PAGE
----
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Laboratory Methods

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Laboratories use a variety of methodologies to test the countless analytes that are of interest to the medical community. Understanding the method used for a test provides a broader context for understanding your test results. Below are links to explanations of several common laboratory methods mentioned on this site.

Laboratory methods are based on established scientific principles involving biology, chemistry, and physics, and encompass all aspects of the clinical laboratory from testing the amount of cholesterol in your blood to analyzing your DNA to growing microscopic organisms that may be causing an infection. Such methods are much like the recipes in a cookbook, defining the procedures or processes that are used to test biological samples for particular analytes or substances. The laboratory scientist follows step-by-step procedures until the end product, a test result, is achieved.

Some methods, like some recipes, are much more complicated and labor-intensive than others and require varying degrees of expertise. Often, there may be more than one method that can be used to test for the same substance. Consequently, the same analyte may be tested differently in different laboratories, a fact that is crucial when comparing test results.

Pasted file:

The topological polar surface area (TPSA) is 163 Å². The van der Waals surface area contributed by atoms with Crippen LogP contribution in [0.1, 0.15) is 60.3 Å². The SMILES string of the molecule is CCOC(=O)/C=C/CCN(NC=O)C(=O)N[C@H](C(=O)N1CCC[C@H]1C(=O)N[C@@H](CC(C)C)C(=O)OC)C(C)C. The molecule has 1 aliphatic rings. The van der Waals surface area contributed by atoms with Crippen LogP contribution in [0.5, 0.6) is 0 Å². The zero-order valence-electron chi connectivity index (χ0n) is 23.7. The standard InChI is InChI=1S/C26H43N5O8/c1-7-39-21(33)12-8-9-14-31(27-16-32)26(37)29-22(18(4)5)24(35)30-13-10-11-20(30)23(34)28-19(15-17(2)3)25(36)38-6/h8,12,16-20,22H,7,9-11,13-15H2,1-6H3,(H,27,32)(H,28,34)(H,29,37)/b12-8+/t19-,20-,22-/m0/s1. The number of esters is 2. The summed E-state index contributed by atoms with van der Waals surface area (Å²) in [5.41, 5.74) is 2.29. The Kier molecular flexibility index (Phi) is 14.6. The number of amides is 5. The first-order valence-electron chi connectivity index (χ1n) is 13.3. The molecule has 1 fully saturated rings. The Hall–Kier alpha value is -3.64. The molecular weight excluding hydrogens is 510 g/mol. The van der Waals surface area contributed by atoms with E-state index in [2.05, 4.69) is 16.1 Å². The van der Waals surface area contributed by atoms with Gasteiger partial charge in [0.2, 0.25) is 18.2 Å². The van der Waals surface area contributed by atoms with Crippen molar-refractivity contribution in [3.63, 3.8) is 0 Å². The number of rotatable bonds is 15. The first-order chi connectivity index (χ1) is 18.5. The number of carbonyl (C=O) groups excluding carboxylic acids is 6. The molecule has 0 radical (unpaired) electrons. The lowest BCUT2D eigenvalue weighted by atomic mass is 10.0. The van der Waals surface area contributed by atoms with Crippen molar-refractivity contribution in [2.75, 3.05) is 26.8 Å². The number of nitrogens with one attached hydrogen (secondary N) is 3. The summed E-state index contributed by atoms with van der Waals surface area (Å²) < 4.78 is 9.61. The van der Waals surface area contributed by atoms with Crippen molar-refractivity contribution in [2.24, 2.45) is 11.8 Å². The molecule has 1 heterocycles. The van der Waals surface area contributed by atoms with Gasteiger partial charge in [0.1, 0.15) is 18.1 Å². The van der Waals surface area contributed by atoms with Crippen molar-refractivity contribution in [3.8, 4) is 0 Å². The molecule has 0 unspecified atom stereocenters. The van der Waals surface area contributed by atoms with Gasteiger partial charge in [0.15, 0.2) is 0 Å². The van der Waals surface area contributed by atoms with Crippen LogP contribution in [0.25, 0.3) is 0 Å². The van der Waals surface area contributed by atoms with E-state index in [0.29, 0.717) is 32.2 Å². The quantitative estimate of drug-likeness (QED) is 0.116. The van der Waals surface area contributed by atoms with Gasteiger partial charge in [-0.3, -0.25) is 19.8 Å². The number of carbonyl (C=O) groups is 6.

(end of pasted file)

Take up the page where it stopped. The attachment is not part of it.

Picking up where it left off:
The descriptions of the methods listed below attempt to give some insight into the scientific principles used and the steps that are required to produce a result. Explanations of the methods – and their differences – are provided to give you a better understanding of some of the tests that you may undergo. These bulleted items are not intended to be a comprehensive list of available methodologies, but do represent some of those that are mentioned on this web site.

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